2017 CASA Half Marathon
The CASA Half Marathon is one of my favorite local races; on several occasions, I have set big goals for this race. In fact, I set my current half marathon personal best on this course last year (you can read about that here) and had a great day! Imagine my disappointment when registration opened up this summer and I was not running at all, not one step; I did not sign up.
Thankfully, I am running again. It doesn't feel amazing but I'm working at it, trying to stay patient and stick with the plan. I managed to run 13.1 miles a few weeks ago, at the Richmond Half Marathon (recap here), so I told myself that if the CASA Half Marathon folks posted a Black Friday registration discount (which they usually do) then I would go for it...and they did (thank you!).
Like last year, I knew the weather would be cool and crisp at the start line, my favorite; however, I also knew that my hamstring injury flared up a bit after my first genuine try at a track workout, just a couple of weeks ago, so I was rather concerned about how my body would feel on race day.
My neighborhood running friend and teammate, Mindy, offered to pick me up on race morning which was a real treat, especially when you consider that I realized I'd left my sunglasses, water bottle and GU at home after we were already over halfway there and she always keeps extras of everything in her car (face palm). For this, and so many other reasons, she is my hero.
"No worries," I joked, "I always have the best days when I'm the least prepared." I'm good with the positive self-talk, right?! As it turns out, it wouldn't be far from the truth. From the moment I began my short warm up, I felt like it could be a good running day.
Even though my running coach, physical therapist and I had planned to run this by feel and "take it easy," I was feeling spunky after that effort at the track (even though it nearly took me down) and had a tentative plan in mind for how I wanted this to go, if my body was willing to cooperate. I set out with a goal to run the first half of the race at about a ten minute pace and then adjust accordingly. What's the worst that could happen? I'd have to walk the second half? I've already done that twice, since being injured, so that seemed like no big deal.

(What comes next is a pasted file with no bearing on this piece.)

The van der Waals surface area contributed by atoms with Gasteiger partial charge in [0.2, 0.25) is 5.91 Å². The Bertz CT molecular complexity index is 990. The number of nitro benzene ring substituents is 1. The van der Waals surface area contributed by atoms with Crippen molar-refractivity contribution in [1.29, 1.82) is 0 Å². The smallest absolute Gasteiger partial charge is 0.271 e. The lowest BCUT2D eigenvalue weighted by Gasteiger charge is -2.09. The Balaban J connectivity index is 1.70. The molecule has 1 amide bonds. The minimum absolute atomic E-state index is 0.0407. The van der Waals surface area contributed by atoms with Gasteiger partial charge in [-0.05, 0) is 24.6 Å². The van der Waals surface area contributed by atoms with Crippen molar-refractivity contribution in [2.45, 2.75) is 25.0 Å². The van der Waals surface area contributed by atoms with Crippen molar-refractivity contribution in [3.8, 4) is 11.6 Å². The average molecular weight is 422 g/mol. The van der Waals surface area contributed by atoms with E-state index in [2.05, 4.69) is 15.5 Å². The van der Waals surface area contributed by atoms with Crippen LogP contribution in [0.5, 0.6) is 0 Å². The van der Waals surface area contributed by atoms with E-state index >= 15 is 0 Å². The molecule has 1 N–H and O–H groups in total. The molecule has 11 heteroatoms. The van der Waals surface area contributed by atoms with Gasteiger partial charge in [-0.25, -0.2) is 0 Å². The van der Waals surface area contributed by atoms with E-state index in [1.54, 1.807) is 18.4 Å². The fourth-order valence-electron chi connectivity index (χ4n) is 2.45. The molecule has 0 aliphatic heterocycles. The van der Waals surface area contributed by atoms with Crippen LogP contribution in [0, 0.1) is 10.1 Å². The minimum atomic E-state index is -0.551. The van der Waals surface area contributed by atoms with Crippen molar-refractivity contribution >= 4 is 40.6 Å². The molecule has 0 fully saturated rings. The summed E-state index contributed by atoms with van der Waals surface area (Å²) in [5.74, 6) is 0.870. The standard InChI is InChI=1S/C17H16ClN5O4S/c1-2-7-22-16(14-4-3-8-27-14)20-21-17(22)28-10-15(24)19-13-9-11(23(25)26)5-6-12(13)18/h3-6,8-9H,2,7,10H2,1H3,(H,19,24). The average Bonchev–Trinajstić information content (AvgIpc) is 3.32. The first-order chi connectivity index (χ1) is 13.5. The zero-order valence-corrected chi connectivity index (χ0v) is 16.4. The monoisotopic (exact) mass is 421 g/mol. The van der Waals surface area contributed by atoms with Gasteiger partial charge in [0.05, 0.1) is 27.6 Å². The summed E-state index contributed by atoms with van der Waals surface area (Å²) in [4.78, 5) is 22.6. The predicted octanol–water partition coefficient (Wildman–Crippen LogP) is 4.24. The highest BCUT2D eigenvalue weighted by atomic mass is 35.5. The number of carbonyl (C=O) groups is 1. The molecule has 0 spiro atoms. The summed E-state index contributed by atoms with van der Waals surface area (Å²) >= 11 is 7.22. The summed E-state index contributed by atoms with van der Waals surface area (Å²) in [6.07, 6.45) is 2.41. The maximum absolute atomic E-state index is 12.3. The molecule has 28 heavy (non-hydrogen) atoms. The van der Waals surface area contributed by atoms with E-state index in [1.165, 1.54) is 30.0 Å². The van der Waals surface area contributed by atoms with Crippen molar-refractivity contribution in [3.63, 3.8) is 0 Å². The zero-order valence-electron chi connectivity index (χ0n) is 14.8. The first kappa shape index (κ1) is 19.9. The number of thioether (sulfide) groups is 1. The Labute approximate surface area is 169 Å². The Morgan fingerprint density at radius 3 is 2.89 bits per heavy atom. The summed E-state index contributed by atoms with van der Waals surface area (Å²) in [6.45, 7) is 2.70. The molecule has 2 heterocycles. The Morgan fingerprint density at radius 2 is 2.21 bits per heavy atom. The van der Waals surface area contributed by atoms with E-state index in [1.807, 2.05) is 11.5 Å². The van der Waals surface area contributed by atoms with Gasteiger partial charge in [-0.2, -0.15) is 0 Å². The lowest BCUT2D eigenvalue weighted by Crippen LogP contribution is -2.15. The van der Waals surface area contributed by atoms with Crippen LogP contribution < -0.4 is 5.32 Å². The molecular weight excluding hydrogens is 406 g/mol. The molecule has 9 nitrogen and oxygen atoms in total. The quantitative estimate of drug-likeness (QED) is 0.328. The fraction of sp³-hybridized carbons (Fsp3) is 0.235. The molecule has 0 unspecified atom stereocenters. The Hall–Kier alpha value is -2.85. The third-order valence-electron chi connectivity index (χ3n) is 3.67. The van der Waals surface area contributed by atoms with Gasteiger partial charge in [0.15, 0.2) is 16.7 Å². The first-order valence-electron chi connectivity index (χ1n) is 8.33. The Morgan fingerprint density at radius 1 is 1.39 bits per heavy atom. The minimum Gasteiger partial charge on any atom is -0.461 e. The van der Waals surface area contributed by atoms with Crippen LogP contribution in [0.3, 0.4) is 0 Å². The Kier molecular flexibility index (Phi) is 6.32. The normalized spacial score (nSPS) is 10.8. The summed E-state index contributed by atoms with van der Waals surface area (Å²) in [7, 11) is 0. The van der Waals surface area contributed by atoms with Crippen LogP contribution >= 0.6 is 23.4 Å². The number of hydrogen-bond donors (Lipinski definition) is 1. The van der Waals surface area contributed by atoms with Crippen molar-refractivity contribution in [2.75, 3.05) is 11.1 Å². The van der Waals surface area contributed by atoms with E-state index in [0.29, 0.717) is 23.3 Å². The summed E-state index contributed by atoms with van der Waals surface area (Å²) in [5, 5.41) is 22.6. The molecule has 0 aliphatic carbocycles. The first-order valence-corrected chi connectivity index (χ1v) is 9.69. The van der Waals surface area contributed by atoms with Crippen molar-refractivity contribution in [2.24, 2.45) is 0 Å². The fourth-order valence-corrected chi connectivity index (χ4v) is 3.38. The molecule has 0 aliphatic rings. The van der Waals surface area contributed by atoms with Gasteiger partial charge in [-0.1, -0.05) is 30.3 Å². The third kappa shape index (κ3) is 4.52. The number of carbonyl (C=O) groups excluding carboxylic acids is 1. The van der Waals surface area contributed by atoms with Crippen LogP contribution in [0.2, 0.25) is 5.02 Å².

As it turned out, I had no trouble getting comfortable from the start and ran the first seven miles in 9:53, 9:38, 9:42, 9:39, 9:34, 9:38, and 9:43. My body felt good, no major problems, so I kept going.
I decided that, after running miles 8 and 9 in 9:41 and 9:28, I'd try to pick up the pace a bit and think of running the final three miles like a three mile tempo run that I'd done a few weeks before; the prescribed paces for that run were 9:15, 9:00, and 8:45 and I felt motivated to do it.
Unfortunately, we hit a massive headwind between miles 10 and 11 and whew! Everyone was talking about it after the race! I felt like I was on a treadmill, moving my legs and going nowhere; it was tough! I tried to stick with my plan, and ran miles 10-13 in 9:17, 9:09, 9:07 and 8:37. With an official finish time of 2:04:14, I felt really proud of my effort.
As a Masters (40+) runner, the overall Masters winners are pulled from the age groups first and then the age group winners are awarded; thanks to a couple of overall Masters winners being pulled from my 40-44 age group, I earned a 3rd place age group award which was quite a surprise.
Having spent the better part of the year (since March) as an injured runner, this race was a great boost and a nice way to end 2017; being around friends and teammates made it even more special and I'm looking forward to continuing my training toward, hopefully, more progress next year. THANK YOU FOR ALL THE CHEERS AND ENCOURAGEMENT!